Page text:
The first half of the Eastern Zhou Dynasty is called the 'Spring and Autumn' Period; the second is called the Warring States Period. The period started when the Western Zhou was overrun and sacked by 犬戎 Quanrong ➚ barbarians who came from the west. The Imperial capital was sacked and a new capital built at Chengzhou (near Luoyang).
In the preceding Western Zhou dynasty a large number of very small fiefdoms existed (more like townships) together with larger kingdoms (including Qin; Lu; Chin; Qi and Qu). This time formed part of the 'Iron Age' ➚, and iron started to be used for plows; axes and other tools; but bronze was still used, it was not altogether abandoned, it was still used for example for coinage. Court positions began to be made available to the talented scholars who had received an education. Scholarship was appreciated and the leaders of this time were cultured and literate. Land continued to be farmed according to the 'well field ➚' system instituted by the Western Zhou, it was divided into a 3x3 grid of nine portions and produce from the central plot paid the 'tax' due to the state. This is a type of tithe ➚ system as it was later called in Europe. The native forests continued to be cleared with stock rearing replacing hunting as the main source of meat.
Private land ownership became more widespread and this weakened central control and the nascent country fragmented into very small 'fiefdoms' at a city/town level, there may have been as many as a thousand of them. Central control by the Zhou ‘emperors’ was therefore mainly honorific; the individual kingdoms were run independently by absolute sovereigns. During this time three large kingdoms arose: Qi (Shandong); Jin (Shanxi) and Chu (Henan; Anhui). The growth of population led to increased competition for the limited area of fertile land. This led to warfare which became widespread but on a modest scale and both sides obeyed chivalric rules of acceptable military conduct. One reason for the conflicts was that the rulers of fiefdoms and kingdoms married their sons to other ruling families far away leading to frequent argument over succession and inheritance. A drift to more brutal and continuous warfare heralded the start of the following ‘Warring States’ period.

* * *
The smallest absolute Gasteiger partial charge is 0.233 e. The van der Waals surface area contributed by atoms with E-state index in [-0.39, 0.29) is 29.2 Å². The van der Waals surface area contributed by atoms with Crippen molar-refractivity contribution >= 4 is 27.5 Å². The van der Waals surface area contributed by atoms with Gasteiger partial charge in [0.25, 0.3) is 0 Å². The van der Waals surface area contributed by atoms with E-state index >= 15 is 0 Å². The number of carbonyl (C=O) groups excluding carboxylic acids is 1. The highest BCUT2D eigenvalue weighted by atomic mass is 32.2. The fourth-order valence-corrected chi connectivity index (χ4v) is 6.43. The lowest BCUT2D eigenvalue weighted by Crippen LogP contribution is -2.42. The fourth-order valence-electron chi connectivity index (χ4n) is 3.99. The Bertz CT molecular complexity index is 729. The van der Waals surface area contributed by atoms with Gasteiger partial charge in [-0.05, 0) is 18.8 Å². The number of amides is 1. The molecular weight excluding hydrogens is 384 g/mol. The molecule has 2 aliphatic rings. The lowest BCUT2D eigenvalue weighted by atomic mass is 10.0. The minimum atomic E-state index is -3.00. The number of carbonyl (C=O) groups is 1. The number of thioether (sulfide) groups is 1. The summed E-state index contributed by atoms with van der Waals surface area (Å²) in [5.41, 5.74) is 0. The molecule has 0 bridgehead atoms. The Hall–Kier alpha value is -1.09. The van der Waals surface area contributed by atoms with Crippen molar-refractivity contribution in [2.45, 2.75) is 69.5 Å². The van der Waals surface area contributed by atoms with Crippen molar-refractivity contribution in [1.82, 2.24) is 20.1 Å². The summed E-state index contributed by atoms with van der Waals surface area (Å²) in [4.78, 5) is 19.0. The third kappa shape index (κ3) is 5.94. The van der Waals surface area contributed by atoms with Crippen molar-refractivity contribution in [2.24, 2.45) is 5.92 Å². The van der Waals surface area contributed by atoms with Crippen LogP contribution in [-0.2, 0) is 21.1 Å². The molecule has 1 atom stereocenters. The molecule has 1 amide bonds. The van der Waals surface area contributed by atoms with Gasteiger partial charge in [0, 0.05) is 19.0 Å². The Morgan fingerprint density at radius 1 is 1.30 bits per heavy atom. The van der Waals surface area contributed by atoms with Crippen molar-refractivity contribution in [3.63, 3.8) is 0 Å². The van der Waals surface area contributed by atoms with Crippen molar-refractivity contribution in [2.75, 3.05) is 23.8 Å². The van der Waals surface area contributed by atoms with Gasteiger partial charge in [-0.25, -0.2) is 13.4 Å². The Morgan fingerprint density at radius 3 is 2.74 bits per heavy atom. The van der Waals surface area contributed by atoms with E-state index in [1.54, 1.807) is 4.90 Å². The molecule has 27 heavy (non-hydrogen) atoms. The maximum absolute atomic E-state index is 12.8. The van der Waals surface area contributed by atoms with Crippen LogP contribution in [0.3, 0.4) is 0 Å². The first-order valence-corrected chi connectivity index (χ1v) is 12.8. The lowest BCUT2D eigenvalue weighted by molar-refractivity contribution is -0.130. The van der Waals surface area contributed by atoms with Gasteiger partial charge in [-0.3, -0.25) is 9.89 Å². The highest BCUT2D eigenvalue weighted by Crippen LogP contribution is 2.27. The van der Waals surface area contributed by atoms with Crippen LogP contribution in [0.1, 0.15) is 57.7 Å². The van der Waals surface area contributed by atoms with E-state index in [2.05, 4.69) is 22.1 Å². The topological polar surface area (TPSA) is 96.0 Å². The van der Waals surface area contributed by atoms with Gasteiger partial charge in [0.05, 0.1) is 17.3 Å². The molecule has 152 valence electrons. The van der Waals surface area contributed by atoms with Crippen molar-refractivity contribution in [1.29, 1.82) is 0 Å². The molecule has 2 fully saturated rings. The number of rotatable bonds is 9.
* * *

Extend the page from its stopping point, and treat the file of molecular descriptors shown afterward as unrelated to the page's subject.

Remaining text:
The importance of this period is really down to one man: Confucius. Indeed the name for this period is derived from a book sometimes attributed to Confucius 'Spring and Autumn Annals ➚ 吕氏春秋'. It was a book compiled under the patronage of Qin counselor Lǚ Bùwéi. At this early time the year was split into just two seasons: Spring and Autumn and so the term ‘Spring and Autumn’ actually means a year, and the book title should really be better translated as ‘Annual Records’.
Confucius was a philosopher who taught the importance of stable and appropriate relations between people. He looked back to the golden days of earlier Zhou rule and wished to guide the various state rulers into emulating more peaceful times. The founder of the Daoist Chinese religion/philosophy Laozi is, by tradition, believed to have also lived during the Spring and Autumn period.
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